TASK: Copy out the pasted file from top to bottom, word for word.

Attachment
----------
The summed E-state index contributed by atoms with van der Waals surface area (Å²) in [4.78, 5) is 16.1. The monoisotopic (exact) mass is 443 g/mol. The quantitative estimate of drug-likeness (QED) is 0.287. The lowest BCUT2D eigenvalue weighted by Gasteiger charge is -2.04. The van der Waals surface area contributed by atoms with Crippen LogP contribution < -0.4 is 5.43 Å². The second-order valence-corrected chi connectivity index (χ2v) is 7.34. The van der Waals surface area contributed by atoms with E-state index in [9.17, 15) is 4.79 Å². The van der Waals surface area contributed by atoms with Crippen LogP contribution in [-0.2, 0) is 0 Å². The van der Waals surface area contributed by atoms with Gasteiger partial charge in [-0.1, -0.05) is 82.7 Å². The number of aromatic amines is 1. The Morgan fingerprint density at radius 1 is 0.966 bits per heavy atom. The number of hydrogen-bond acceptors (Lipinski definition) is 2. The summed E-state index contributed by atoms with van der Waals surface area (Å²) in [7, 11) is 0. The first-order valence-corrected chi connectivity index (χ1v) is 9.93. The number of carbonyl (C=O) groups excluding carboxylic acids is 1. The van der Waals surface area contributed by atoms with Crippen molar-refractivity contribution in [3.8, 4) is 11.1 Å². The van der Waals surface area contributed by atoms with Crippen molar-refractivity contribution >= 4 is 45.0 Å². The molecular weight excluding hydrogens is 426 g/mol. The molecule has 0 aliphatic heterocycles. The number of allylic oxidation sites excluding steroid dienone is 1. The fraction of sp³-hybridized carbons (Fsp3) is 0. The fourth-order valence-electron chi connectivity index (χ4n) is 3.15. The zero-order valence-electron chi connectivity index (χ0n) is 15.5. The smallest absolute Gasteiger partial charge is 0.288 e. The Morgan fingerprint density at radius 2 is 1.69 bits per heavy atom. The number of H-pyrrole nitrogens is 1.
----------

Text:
The summed E-state index contributed by atoms with van der Waals surface area (Å²) in [4.78, 5) is 16.1. The monoisotopic (exact) mass is 443 g/mol. The quantitative estimate of drug-likeness (QED) is 0.287. The lowest BCUT2D eigenvalue weighted by Gasteiger charge is -2.04. The van der Waals surface area contributed by atoms with Crippen LogP contribution < -0.4 is 5.43 Å². The second-order valence-corrected chi connectivity index (χ2v) is 7.34. The van der Waals surface area contributed by atoms with E-state index in [9.17, 15) is 4.79 Å². The van der Waals surface area contributed by atoms with Crippen LogP contribution in [-0.2, 0) is 0 Å². The van der Waals surface area contributed by atoms with Gasteiger partial charge in [-0.1, -0.05) is 82.7 Å². The number of aromatic amines is 1. The Morgan fingerprint density at radius 1 is 0.966 bits per heavy atom. The number of hydrogen-bond acceptors (Lipinski definition) is 2. The summed E-state index contributed by atoms with van der Waals surface area (Å²) in [7, 11) is 0. The first-order valence-corrected chi connectivity index (χ1v) is 9.93. The number of carbonyl (C=O) groups excluding carboxylic acids is 1. The van der Waals surface area contributed by atoms with Crippen molar-refractivity contribution in [3.8, 4) is 11.1 Å². The van der Waals surface area contributed by atoms with Crippen molar-refractivity contribution >= 4 is 45.0 Å². The molecular weight excluding hydrogens is 426 g/mol. The molecule has 0 aliphatic heterocycles. The number of allylic oxidation sites excluding steroid dienone is 1. The fraction of sp³-hybridized carbons (Fsp3) is 0. The fourth-order valence-electron chi connectivity index (χ4n) is 3.15. The zero-order valence-electron chi connectivity index (χ0n) is 15.5. The smallest absolute Gasteiger partial charge is 0.288 e. The Morgan fingerprint density at radius 2 is 1.69 bits per heavy atom. The number of H-pyrrole nitrogens is 1.